A Facebook video shared thousands of times contains a claim that selenium is an effective treatment for cancer based on medical research. Unfortunately, this is not the case.
In the video, Dr Peter Glidden, a naturopath, is talking to the camera describing supposed benefits of the substance found in studies. He says that “when [researchers] just used selenium all by itself, dramatic reduction in prostate cancer. Dramatic reduction in lung cancer. It's a remarkable therapeutic agent.”
But the evidence doesn’t show it to be beneficial in preventing or treating the disease.
We have written many times regarding false claims about alternative treatments for diseases, especially regarding cancer. If people delay investigation or treatment of cancer based on bad information, this could have serious consequences.
Full Fact has contacted the Facebook account that uploaded the video but we have not received a response at the time of writing. We also contacted Dr Glidden via social media, but he did not provide us with any evidence to support the claims.
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An important trace element
Selenium is an essential trace mineral—something that we need to consume (in tiny amounts) for our body to work normally. It is indeed important for thyroid function as the video says. It is present in many common foods.
It’s unclear whether the video is saying that selenium reduces the risk of developing cancer, or is effective at treating cancer once it exists.
Risk of cancer
The most recent Cochrane review (a review of the existing research generally seen as some of the highest quality evidence in medical science) was published in 2018 and found that “there is no evidence to suggest that increasing selenium intake through diet or supplementation prevents cancer in humans”. This included prostate cancer specifically, which was the cancer most commonly looked at in the studies found.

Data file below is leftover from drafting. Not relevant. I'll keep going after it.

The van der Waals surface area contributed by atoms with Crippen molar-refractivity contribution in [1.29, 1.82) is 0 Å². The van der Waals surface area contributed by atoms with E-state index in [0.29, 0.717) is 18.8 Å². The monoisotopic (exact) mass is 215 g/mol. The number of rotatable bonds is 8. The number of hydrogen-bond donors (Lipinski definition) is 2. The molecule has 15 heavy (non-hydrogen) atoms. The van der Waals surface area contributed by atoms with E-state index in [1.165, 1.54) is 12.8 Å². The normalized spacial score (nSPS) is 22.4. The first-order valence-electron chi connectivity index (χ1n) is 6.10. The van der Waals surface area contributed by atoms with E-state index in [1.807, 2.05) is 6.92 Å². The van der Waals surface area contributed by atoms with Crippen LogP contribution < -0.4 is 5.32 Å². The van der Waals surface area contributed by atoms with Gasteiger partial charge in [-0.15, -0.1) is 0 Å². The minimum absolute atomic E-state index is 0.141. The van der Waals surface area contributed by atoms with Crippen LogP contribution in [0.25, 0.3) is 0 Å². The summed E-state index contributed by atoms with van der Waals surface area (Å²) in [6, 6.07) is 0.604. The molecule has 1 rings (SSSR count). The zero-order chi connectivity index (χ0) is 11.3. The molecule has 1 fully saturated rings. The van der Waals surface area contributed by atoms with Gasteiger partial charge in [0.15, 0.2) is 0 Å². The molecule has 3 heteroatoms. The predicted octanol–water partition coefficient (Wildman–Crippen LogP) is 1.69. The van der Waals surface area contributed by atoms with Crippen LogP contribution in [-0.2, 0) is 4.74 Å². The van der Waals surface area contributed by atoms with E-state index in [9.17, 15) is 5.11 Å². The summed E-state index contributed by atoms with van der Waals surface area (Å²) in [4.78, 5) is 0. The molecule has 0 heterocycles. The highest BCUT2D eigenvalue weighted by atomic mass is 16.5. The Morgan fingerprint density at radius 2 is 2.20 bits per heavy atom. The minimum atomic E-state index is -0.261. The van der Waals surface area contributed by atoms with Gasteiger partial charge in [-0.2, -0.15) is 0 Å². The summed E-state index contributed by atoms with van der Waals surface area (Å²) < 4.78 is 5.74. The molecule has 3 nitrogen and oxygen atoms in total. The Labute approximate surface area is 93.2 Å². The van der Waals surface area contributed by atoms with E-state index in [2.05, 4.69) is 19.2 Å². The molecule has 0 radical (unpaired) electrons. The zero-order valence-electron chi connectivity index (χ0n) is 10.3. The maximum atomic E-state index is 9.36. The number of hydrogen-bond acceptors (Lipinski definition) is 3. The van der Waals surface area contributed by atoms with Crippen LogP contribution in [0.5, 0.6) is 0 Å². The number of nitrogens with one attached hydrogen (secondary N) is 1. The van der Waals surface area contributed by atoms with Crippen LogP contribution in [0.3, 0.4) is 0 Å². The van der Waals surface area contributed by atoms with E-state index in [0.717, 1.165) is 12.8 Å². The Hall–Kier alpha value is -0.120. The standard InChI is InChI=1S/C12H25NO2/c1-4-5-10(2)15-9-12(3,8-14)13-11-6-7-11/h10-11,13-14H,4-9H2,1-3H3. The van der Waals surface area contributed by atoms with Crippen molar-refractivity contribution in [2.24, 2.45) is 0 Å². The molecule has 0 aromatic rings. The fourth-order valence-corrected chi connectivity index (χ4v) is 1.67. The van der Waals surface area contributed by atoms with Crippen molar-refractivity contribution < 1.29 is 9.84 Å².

The review does note that “more research is needed to assess whether selenium may modify the risk of cancer in individuals with a specific genetic background or nutritional status, and to investigate possible differential effects of various forms of selenium.”
Results have been mixed but there are also some findings of increased cancer incidence associated with certain genetic changes alongside selenium supplementation.
In mentioning prostate cancer, the video may be referring to lower quality evidence linking selenium supplementation in people who are very deficient in the mineral with a lower prostate cancer risk. This was noted in an earlier 2014 Cochrane review, but has not been proven by further research.
The video also mentions lung cancer. Memorial Sloan Kettering Cancer Centre (MSKCC), a US cancer research and treatment institution that provides information about alternative treatments, refers to some data suggesting a potential link between selenium and reduced gastrointestinal and lung cancers.
Another 2011 meta-analysis (a piece of research in which a number of studies are pulled together) reported a potential benefit, again in people who had low selenium levels to start with.
However, the later Cochrane reviews are stronger evidence than this.
Larger, higher quality evidence like Cochrane reviews are lacking regarding use of selenium as a treatment. But this doesn’t mean that selenium can be recommended to treat cancer.
MSKCC says that a trial in lung cancer patients didn’t find any improvement with selenium use.
It also tentatively notes some promising studies looking at selenium to improve symptoms for patients having conventional cancer treatment, but is clear that more research is needed.
What’s the harm?
The latest Cochrane review notes that: “Some trials unexpectedly suggested that selenium may increase risks of high-grade prostate cancer, type 2 diabetes, and dermatological abnormalities”.
While this isn’t conclusive, there is a risk of possible harm, and promoting selenium as a treatment without being clear about the extent of the evidence (or lack) behind it could damage people’s health.
Featured image courtesy of Muderkind